Source-specific pollution exposure and associations with pulmonary response in the Atlanta Commuters Exposure Studies article

Jenna R. Krall, Chandresh N. Ladva, Armistead G. Russell, Rachel Golan, Xing Peng, Guoliang Shi, Roby Greenwald, Amit U. Raysoni, Lance A. Waller, Jeremy A. Sarnat

Research output: Contribution to journalArticlepeer-review

12 Scopus citations

Abstract

Concentrations of traffic-related air pollutants are frequently higher within commuting vehicles than in ambient air. Pollutants found within vehicles may include those generated by tailpipe exhaust, brake wear, and road dust sources, as well as pollutants from in-cabin sources. Source-specific pollution, compared to total pollution, may represent regulation targets that can better protect human health. We estimated source-specific pollution exposures and corresponding pulmonary response in a panel study of commuters. We used constrained positive matrix factorization to estimate source-specific pollution factors and, subsequently, mixed effects models to estimate associations between source-specific pollution and pulmonary response. We identified four pollution factors that we named: crustal, primary tailpipe traffic, non-tailpipe traffic, and secondary. Among asthmatic subjects (N = 48), interquartile range increases in crustal and secondary pollution were associated with changes in lung function of -1.33% (95% confidence interval (CI): -2.45, -0.22) and -2.19% (95% CI: -3.46, -0.92) relative to baseline, respectively. Among non-asthmatic subjects (N = 51), non-tailpipe pollution was associated with pulmonary response only at 2.5 h post-commute. We found no significant associations between pulmonary response and primary tailpipe pollution. Health effects associated with traffic-related pollution may vary by source, and therefore some traffic pollution sources may require targeted interventions to protect health.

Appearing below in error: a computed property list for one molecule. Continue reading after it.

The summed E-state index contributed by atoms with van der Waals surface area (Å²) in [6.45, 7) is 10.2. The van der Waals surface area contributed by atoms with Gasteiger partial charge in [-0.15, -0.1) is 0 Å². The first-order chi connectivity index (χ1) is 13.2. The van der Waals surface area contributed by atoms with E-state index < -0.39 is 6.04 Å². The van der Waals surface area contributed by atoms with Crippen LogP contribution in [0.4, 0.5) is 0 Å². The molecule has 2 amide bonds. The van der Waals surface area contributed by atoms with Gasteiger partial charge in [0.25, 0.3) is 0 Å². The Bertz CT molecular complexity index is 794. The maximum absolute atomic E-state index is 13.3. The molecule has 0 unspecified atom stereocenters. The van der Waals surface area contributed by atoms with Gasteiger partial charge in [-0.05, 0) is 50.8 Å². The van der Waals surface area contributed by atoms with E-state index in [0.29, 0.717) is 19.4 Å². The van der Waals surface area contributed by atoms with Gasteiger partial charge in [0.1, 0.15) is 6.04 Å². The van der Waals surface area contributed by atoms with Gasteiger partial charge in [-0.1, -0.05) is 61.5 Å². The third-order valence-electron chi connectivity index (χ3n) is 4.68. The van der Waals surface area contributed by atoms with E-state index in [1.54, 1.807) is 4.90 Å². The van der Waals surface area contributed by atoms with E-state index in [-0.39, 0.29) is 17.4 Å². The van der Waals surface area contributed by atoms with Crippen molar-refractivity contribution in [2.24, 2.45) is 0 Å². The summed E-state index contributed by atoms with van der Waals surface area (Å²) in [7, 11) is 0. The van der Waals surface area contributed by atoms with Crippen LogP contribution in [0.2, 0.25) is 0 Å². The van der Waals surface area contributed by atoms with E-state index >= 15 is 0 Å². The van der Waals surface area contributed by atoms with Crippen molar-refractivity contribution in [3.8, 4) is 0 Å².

Original languageEnglish
Pages (from-to)337-347
Number of pages11
JournalJournal of Exposure Science and Environmental Epidemiology
Volume28
Issue number4
DOIs
StatePublished - 1 Jun 2018

Keywords

  • Air pollution
  • Commuting
  • On-road exposures
  • Pulmonary health
  • Source apportionment
  • Traffic pollution

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